Ultimate Chicken Horse

Ultimate Chicken Horse is unique on this list as the only game that isn’t prominently online. It’s still a multiplayer game, and one that I think is excellent at creating bonding experiences for friends. To start, it’s a good game to have quick, fun, friendly competition with. The game feels as goofy and playful as its art style, since players can mess with each other or collaborate to build challenging and entertaining obstacle courses. Whenever my friends and I play Ultimate Chicken Horse we laugh a lot, which I think is a good indicator that a game is conducive to bonding. It’s also not a super intense game, and the difficulty scales with how players choose to design the obstacle course, so the stakes feel low and the atmosphere doesn’t often feel too serious. Each instance of gameplay is independent too, so you can use Ultimate Chicken Horse easily to bond with multiple groups of friends (or the group of friends can evolve over time and still play this game together without losing much continuity).

Among Us

Deception games like Among Us have always interested me as a social bonding experience. They’re a fairly popular game genre among friends, yet the whole point of them is to withhold information from and deceive your friends if you aim to win. I’ve definitely had fun playing Among Us and games like it with friends, though I don’t know how I would describe what it offers for the purposes of deepening relationships between people. I get the feeling that it has to do with the fact that part of the game is being able to read the other players and get a sense of whether they’re lying or not (which could be easier or more interesting if you know the people you’re playing with). On YouTube especially I’ve gotten the impression that Among Us has been a game that brought streamers who might not have known each other much before closer together. The large amount of opportunities to encounter each other across instances of play because the games are fast certainly seems like it would contribute.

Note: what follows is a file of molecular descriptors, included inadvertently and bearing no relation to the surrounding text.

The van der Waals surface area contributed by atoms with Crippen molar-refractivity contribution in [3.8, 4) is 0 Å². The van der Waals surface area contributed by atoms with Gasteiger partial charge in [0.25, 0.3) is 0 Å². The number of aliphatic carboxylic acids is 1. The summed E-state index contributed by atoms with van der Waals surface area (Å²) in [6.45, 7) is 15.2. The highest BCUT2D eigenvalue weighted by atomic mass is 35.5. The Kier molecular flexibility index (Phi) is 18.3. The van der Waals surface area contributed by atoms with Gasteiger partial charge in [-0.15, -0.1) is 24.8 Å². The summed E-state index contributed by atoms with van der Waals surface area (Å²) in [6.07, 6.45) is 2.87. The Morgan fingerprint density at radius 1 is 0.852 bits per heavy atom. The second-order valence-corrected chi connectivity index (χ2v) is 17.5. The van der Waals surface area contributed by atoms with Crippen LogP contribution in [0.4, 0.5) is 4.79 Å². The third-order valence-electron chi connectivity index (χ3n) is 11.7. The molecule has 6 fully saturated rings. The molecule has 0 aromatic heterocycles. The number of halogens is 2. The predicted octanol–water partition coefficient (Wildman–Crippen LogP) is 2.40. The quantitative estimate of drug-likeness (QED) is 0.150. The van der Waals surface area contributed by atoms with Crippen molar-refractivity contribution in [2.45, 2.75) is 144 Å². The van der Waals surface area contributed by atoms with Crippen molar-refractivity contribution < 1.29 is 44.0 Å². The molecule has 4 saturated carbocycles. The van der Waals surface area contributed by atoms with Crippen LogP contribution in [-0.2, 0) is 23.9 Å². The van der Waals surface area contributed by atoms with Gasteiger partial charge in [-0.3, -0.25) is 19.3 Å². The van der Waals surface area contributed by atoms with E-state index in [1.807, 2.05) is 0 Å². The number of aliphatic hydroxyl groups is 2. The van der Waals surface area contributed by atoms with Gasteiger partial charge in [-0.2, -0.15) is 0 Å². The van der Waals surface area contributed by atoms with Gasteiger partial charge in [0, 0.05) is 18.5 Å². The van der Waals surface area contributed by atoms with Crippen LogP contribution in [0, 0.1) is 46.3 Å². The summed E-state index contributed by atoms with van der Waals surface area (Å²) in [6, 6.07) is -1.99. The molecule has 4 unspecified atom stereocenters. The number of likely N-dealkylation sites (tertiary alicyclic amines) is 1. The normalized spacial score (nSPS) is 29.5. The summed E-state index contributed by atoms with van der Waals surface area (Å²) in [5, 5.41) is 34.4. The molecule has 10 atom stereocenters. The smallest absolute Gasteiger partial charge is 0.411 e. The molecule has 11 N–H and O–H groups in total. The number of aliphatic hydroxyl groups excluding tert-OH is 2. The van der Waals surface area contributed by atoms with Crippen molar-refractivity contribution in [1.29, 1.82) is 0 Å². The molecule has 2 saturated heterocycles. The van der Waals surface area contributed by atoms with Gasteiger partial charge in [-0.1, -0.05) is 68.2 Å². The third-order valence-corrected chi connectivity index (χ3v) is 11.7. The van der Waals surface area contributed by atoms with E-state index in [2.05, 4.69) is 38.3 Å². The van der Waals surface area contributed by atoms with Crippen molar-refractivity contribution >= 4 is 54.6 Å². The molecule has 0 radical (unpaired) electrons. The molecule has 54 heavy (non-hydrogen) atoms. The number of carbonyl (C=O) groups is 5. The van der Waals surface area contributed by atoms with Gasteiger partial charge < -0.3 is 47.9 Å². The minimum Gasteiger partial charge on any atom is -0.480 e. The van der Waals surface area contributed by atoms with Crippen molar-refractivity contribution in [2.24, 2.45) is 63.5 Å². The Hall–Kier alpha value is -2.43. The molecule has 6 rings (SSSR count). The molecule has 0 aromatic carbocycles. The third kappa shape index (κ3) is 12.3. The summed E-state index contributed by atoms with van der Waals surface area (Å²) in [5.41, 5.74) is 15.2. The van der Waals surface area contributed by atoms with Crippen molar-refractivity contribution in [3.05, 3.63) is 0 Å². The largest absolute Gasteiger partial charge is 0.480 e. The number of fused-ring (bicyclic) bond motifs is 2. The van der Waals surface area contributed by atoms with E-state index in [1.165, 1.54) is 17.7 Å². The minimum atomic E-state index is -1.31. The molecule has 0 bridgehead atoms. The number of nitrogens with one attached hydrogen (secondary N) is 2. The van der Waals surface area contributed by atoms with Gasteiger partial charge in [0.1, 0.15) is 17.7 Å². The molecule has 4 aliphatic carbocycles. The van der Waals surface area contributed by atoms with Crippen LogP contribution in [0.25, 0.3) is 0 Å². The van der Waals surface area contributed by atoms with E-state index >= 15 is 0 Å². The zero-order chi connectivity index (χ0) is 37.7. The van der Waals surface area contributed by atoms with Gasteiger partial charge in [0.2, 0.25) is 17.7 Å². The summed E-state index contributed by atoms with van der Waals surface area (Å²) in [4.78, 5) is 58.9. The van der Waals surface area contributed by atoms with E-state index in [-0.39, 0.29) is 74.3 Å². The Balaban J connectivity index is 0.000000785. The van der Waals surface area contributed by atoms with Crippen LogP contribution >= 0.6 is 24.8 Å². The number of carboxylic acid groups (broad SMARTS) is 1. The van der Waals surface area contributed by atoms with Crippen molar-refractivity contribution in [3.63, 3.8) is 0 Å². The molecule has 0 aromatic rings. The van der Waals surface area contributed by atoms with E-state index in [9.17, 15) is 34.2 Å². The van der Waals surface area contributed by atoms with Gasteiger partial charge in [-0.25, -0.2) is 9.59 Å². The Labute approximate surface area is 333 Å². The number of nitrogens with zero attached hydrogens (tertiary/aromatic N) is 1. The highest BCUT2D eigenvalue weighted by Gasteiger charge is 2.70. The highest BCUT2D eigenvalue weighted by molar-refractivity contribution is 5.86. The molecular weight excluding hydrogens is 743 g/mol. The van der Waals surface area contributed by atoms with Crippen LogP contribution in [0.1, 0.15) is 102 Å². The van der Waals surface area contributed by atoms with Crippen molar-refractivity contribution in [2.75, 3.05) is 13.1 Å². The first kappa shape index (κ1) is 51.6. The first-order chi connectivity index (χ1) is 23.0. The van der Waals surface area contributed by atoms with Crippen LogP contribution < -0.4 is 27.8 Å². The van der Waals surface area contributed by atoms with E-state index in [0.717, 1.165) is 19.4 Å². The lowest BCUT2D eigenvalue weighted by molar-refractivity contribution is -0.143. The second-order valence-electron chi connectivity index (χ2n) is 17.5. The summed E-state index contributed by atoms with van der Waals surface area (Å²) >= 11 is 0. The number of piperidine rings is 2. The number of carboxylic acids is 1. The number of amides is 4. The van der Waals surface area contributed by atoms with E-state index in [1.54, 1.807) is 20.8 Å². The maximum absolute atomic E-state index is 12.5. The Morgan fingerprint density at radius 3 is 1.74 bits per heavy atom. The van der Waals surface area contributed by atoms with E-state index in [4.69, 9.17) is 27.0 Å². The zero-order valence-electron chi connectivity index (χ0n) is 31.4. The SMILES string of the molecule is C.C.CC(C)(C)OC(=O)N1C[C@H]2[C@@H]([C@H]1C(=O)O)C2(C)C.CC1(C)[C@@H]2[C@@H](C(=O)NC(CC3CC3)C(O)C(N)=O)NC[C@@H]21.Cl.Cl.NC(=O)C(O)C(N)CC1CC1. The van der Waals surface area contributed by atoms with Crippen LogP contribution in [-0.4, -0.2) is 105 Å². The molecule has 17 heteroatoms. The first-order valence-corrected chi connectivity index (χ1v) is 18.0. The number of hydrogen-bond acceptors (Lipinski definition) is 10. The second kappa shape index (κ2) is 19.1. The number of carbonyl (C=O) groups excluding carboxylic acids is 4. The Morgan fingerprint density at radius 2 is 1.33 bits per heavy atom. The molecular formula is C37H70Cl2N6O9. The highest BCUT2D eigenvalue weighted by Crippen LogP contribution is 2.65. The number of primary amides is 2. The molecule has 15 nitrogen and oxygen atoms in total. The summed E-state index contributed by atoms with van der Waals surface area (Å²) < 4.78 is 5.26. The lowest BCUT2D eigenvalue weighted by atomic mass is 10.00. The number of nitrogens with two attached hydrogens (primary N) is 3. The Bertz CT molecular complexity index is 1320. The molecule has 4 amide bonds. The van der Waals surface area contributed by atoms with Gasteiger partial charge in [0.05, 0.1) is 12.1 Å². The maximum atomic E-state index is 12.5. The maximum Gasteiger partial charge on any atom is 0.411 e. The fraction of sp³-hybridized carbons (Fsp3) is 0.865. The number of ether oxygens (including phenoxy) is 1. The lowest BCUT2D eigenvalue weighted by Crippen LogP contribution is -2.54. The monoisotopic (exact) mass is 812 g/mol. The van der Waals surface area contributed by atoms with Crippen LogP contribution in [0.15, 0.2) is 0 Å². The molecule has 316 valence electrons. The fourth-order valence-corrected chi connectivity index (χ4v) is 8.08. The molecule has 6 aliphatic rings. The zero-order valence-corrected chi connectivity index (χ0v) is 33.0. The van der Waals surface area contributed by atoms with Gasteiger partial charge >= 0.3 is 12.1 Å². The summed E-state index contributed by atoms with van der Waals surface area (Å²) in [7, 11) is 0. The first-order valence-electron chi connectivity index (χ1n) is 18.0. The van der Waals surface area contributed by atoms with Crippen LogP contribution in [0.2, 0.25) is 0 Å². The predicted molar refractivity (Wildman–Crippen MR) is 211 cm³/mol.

Minecraft is another multiplayer game that I think is good at developing friendships further. There are so many ways to play Minecraft, and one of them is bound to suit the taste of a group of friends. Friends can create art or impressive mechanisms together in creative mode, engage in daring PvP play, or work together to stay alive in survival mode. I’ve found Minecraft to be a wonderful place to build and design a collective space with friends and make it your own. My friends and I have created fun home bases, and enjoyed setting out to explore our own randomly generated Minecraft world together. Most of these ways to play really benefit from teamwork as well, which offers more opportunities for bonding. I think these might be some reasons that multiplayer play on Minecraft is so popular, even years after its release.

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  1. yes! I like all of these… I wish you had a final paragraph that sums up your learning. i.e. the more structure, the less room for play and connection between existing friends (if that’s your point… I cant tell if you don’t tell me!)